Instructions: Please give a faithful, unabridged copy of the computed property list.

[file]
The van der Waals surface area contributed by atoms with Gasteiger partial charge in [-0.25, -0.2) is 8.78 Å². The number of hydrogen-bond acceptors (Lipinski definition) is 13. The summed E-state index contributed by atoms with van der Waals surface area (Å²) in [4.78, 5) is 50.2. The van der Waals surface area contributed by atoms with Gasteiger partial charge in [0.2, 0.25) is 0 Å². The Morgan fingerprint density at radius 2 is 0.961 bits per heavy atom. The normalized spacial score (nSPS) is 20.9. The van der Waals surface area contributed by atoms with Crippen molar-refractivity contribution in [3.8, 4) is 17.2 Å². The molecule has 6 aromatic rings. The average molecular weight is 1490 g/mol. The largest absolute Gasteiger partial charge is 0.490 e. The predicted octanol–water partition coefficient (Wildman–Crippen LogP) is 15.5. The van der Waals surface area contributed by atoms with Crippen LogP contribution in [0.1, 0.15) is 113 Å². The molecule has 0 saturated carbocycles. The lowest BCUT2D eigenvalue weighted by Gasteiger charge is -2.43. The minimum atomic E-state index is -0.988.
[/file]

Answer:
The van der Waals surface area contributed by atoms with Gasteiger partial charge in [-0.25, -0.2) is 8.78 Å². The number of hydrogen-bond acceptors (Lipinski definition) is 13. The summed E-state index contributed by atoms with van der Waals surface area (Å²) in [4.78, 5) is 50.2. The van der Waals surface area contributed by atoms with Gasteiger partial charge in [0.2, 0.25) is 0 Å². The Morgan fingerprint density at radius 2 is 0.961 bits per heavy atom. The normalized spacial score (nSPS) is 20.9. The van der Waals surface area contributed by atoms with Crippen molar-refractivity contribution in [3.8, 4) is 17.2 Å². The molecule has 6 aromatic rings. The average molecular weight is 1490 g/mol. The largest absolute Gasteiger partial charge is 0.490 e. The predicted octanol–water partition coefficient (Wildman–Crippen LogP) is 15.5. The van der Waals surface area contributed by atoms with Crippen LogP contribution in [0.1, 0.15) is 113 Å². The molecule has 0 saturated carbocycles. The lowest BCUT2D eigenvalue weighted by Gasteiger charge is -2.43. The minimum atomic E-state index is -0.988.